August 21, 2014

St Gilbert and the Gilbertines

St Gilbert and the GilbertinesSt Gilbert and the Gilbertines

by Marguerite Cook

The soldier with the gun seemed friendly. However, his dog eyed me suspiciously. The soldier was guarding the road that leads to Chicksands Priory in Bedfordshire. This was my first visit to see Chicksands Priory, which now stands on land owned by the military.

Chicksands Priory was home to a Gilbertine Order of Nuns, lay-sisters, Canons and lay-brothers. The Gilbertines were founded by St. Gilbert, and were the only purely English Monastic Order.

Chicksands Priory was formed in 1154, and was closed on 22nd October 1538, when King Henry VIII dissolved the monasteries. The Priory cannot be visited at a whim; as your intention to visit has to be stated in advance; because today the Priory is on the grounds of a British Army Intelligence Corps base.

St. Gilbert of Sempringham, Lincolnshire; c 1083-1189; was born into a wealthy family. St. Gilbert’s father, Jocelin, was a Norman knight and his pious mother was Anglo Saxon. It was said Gilbert suffered from a physical deformity from birth. However, he was a man of action. Gilbert founded orphanages and leper hospitals, plus thirteen Gilbertine Priories during his long lifetime. Twenty-six houses following the order of St. Gilbert were dissolved by King Henry VIII.

The Gilbertine nuns lived a strict life of near silence and contemplation; a life devoted to prayer. The order was held in the highest regard, as the Gilbertines were pious and well loved. They lived simple, austere lives.

Over the years Chicksands Priory had withstood many problems. In 1164 the Archbishop of Canterbury, Thomas Becket, was cared for by the Gilbertines of Chicksands Priory after he fled from being tried at Northampton Castle. Archbishop Thomas had quarrelled with King Henry II, as Archbishop Thomas had insisted that God and Rome were the supreme authorities, and not the King of England. Archbishop Thomas stayed in Chicksands Priory in October 1164. The Gilbertines then helped Archbishop Thomas to go to Kent, from where he sailed to France. Archbishop Thomas stayed at Pontigny Abbey while in exile.

After six years of exile, Archbishop Thomas Becket returned to Canterbury Cathedral, only to be murdered there within months of his return.

The Gilbertines of Chicksands Priory who had done so much to keep Archbishop Thomas alive were distraught at his death. The Gilbertines built a chapel, named after the now St. Thomas Becket, in the village of Meppershall, Bedfordshire. The chapel was used as a place of pilgrimage by people who could not make the long journey to Canterbury. Sadly, the deconsecrated chapel is now a farmer’s barn.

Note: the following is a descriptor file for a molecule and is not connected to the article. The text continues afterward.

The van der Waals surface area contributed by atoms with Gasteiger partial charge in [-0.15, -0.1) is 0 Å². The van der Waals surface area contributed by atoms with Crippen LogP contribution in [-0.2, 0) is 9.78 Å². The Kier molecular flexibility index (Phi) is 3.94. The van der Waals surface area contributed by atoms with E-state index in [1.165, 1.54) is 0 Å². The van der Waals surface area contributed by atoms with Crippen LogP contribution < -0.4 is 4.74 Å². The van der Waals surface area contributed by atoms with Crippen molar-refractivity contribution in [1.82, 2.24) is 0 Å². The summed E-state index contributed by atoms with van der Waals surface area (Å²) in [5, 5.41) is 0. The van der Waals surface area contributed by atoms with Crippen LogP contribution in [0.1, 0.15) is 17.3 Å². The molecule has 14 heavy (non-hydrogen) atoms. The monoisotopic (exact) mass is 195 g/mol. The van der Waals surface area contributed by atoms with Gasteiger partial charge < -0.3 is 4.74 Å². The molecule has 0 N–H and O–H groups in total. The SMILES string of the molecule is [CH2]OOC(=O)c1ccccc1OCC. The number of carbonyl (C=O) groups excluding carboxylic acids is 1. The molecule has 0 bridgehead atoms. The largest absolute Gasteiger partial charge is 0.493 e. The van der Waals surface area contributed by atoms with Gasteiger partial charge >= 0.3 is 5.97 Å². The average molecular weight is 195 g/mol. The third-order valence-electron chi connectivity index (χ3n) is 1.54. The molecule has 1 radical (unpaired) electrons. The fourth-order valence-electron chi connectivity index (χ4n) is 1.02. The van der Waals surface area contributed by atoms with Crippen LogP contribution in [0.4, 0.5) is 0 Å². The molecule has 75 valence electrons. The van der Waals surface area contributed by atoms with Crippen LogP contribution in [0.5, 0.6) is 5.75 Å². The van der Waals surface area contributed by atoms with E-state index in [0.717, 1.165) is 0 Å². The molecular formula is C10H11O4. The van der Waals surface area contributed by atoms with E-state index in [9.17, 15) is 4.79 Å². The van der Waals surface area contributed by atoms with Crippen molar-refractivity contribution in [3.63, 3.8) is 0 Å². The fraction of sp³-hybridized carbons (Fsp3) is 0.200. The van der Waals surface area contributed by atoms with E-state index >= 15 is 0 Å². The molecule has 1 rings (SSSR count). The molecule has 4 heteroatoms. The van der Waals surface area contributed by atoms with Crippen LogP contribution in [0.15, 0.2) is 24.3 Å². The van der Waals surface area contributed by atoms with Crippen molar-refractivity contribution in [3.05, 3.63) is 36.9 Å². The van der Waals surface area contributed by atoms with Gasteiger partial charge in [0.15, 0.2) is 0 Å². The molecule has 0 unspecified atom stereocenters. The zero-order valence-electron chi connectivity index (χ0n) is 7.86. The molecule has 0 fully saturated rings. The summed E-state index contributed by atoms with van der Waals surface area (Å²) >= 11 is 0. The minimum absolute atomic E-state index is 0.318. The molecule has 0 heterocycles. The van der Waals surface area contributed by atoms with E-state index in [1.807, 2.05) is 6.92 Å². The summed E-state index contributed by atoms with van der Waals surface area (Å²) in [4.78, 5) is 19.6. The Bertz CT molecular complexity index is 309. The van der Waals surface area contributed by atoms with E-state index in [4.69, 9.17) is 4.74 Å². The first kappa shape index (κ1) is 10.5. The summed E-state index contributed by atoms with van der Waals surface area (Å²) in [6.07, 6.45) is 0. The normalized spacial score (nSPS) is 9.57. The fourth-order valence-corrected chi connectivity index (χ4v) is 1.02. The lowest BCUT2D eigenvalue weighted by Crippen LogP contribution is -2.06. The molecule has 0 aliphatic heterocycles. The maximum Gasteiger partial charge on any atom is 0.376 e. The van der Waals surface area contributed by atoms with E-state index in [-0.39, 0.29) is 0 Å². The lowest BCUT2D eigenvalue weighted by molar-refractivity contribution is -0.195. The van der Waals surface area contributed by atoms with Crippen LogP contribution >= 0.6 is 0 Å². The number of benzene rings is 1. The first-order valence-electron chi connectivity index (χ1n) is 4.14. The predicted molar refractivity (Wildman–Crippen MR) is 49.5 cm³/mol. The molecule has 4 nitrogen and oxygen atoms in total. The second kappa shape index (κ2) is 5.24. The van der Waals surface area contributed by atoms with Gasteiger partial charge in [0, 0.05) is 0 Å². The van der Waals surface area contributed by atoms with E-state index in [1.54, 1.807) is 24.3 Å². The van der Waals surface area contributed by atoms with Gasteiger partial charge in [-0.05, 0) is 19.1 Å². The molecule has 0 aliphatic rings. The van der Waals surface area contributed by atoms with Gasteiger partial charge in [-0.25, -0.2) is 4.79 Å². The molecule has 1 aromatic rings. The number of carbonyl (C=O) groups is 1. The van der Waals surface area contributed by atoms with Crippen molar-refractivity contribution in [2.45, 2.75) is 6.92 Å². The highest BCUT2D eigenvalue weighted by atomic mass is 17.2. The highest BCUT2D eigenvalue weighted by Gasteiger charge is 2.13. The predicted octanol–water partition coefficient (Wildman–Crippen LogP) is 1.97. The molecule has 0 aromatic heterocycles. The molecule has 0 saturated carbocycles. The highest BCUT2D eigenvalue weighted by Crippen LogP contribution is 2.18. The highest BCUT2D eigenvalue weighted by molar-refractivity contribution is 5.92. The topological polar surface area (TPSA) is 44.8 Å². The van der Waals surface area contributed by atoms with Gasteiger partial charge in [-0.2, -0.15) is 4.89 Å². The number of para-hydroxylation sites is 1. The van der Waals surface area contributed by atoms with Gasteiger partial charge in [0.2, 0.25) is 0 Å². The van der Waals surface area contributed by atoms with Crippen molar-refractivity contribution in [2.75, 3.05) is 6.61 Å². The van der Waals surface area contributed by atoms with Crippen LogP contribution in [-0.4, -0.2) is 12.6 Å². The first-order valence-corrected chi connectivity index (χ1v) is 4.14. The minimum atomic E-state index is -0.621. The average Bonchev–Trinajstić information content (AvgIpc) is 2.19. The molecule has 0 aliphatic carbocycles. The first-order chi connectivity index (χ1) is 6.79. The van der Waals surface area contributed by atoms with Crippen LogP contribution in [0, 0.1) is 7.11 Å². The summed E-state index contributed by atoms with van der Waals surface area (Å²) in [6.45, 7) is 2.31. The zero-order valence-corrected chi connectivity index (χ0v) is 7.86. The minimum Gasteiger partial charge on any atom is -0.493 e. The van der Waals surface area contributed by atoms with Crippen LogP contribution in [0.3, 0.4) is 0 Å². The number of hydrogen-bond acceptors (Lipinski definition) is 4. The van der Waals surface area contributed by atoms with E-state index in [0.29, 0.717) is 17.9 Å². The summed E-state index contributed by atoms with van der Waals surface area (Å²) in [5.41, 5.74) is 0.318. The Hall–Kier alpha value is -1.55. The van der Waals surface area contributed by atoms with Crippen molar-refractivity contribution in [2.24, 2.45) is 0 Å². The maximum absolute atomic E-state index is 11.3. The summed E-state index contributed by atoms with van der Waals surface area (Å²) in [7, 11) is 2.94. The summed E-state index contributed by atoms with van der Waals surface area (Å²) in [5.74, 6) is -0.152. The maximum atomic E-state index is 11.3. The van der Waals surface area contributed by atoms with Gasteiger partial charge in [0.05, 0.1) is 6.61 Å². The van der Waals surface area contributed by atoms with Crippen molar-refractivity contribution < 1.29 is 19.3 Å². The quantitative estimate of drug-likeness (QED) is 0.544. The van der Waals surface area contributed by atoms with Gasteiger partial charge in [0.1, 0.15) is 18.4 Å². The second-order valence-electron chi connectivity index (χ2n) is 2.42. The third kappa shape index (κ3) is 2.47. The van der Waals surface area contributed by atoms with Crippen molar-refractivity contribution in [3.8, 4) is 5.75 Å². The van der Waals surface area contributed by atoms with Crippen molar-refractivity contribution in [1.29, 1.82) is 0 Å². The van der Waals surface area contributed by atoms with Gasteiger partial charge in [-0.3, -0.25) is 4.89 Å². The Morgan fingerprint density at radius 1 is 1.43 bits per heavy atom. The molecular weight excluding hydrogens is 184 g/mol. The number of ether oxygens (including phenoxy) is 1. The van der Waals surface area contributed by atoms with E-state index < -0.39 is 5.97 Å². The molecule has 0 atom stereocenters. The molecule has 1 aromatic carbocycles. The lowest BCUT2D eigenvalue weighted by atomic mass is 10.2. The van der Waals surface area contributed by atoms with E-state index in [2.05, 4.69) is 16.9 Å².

It was in the year 1533 that another King Henry raged; King Henry VIII. King Henry VIII wanted to divorce his wife Catherine of Aragon, as she was unable to give him a male heir. King Henry and his ministers were also jealous of the amount of property and land which was in the hands of religious houses.

Thus began the Reformation. The Pope refused to grant King Henry VIII a divorce. King Henry VIII broke communion with Rome and made himself “Supreme Head of the Church in England.” Then King Henry began the dissolution of the monasteries from 1538 until 1541. As a purely English order, the Gilbertines were unable to flee abroad for safety.

In October 1538, King Henry VIII’s men came to take over Chicksands Priory. The last Prioress of Chicksands Priory was Margaret Burton. Prioress Margaret had heard terrible stories of monasteries being brutally closed, with religious and lay people being murdered. Prioress Margaret was deeply concerned for the lives of her flock. Prioress Margaret signed the Deed of Surrender, and gave up her beloved Chicksands Priory. In return, the well-respected Gilbertines were pensioned off and provided with cottages.

Chicksands Priory was sold by King Henry VIII’s men, to the rich, for the sum of £810-11-8d.

The Catholic Church in Bedfordshire suffered greatly as a result of the Reformation. There  can be few counties with less Catholics. All seemed lost. A sprinkling of devout Catholics kept the Catholic Church secretly alive for the next three centuries. The Gilbertine prayers for England, Our Lady and Rome, echoed down the years, joining with the prayers of others. In 1829 came the Catholic Relief Act which removed most of the substantial restrictions on Roman Catholics.

What of the Gilbertines ? Chicksands Priory was altered by the rich owners to resemble a country house, although parts remain which the Gilbertines would remember such as the lovely cloister.

Regrettably today Chicksands Priory stands on a military base, although the public are allowed to visit. Between 1950 and 1995 the military base was used by the U.S. Air Force. In 1984 the Catholic priest, serving the American Catholics, went into Chicksands Priory with some members of his congregation to say Mass. This was the first Mass said there for 400 years. Mass was celebrated in the private chapel within Chicksands Priory, on the 24th March, 1984.

It would be lovely to imagine St. Gilbert and his Gilbertines smiling at Father Richard, and his small congregation, on that momentous day.

By | Published in: Faith Journeys